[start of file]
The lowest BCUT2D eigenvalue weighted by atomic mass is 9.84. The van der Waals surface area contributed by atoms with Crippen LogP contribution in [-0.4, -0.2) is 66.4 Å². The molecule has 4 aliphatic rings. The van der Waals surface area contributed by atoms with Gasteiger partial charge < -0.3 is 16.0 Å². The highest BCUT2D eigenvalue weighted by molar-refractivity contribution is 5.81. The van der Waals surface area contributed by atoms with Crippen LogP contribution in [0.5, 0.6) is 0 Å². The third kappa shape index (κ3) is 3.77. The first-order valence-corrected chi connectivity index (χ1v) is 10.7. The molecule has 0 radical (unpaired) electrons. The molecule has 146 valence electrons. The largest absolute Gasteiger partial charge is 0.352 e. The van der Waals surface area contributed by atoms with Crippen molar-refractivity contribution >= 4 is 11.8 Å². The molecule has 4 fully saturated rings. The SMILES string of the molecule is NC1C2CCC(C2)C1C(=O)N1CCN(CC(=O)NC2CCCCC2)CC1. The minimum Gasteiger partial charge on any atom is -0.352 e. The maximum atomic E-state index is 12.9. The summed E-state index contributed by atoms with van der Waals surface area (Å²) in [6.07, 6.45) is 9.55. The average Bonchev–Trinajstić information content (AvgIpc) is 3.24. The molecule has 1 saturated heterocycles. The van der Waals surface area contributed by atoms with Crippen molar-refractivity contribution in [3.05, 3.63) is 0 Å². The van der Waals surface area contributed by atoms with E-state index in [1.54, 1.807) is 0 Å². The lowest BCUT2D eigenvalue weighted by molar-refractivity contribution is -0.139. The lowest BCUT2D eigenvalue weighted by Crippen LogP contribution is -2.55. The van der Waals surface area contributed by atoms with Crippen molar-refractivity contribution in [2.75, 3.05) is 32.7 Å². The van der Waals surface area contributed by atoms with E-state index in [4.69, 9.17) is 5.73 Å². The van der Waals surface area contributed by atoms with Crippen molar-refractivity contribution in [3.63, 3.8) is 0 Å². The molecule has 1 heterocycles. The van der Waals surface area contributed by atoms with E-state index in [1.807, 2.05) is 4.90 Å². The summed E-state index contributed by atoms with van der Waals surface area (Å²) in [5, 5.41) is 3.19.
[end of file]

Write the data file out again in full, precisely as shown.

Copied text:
The lowest BCUT2D eigenvalue weighted by atomic mass is 9.84. The van der Waals surface area contributed by atoms with Crippen LogP contribution in [-0.4, -0.2) is 66.4 Å². The molecule has 4 aliphatic rings. The van der Waals surface area contributed by atoms with Gasteiger partial charge < -0.3 is 16.0 Å². The highest BCUT2D eigenvalue weighted by molar-refractivity contribution is 5.81. The van der Waals surface area contributed by atoms with Crippen LogP contribution in [0.5, 0.6) is 0 Å². The third kappa shape index (κ3) is 3.77. The first-order valence-corrected chi connectivity index (χ1v) is 10.7. The molecule has 0 radical (unpaired) electrons. The molecule has 146 valence electrons. The largest absolute Gasteiger partial charge is 0.352 e. The van der Waals surface area contributed by atoms with Crippen molar-refractivity contribution >= 4 is 11.8 Å². The molecule has 4 fully saturated rings. The SMILES string of the molecule is NC1C2CCC(C2)C1C(=O)N1CCN(CC(=O)NC2CCCCC2)CC1. The minimum Gasteiger partial charge on any atom is -0.352 e. The maximum atomic E-state index is 12.9. The summed E-state index contributed by atoms with van der Waals surface area (Å²) in [6.07, 6.45) is 9.55. The average Bonchev–Trinajstić information content (AvgIpc) is 3.24. The molecule has 1 saturated heterocycles. The van der Waals surface area contributed by atoms with Crippen molar-refractivity contribution in [3.05, 3.63) is 0 Å². The van der Waals surface area contributed by atoms with E-state index in [1.54, 1.807) is 0 Å². The lowest BCUT2D eigenvalue weighted by molar-refractivity contribution is -0.139. The lowest BCUT2D eigenvalue weighted by Crippen LogP contribution is -2.55. The van der Waals surface area contributed by atoms with Crippen molar-refractivity contribution in [2.75, 3.05) is 32.7 Å². The van der Waals surface area contributed by atoms with E-state index in [4.69, 9.17) is 5.73 Å². The van der Waals surface area contributed by atoms with Crippen molar-refractivity contribution in [3.63, 3.8) is 0 Å². The molecule has 1 heterocycles. The van der Waals surface area contributed by atoms with E-state index in [1.807, 2.05) is 4.90 Å². The summed E-state index contributed by atoms with van der Waals surface area (Å²) in [5, 5.41) is 3.19.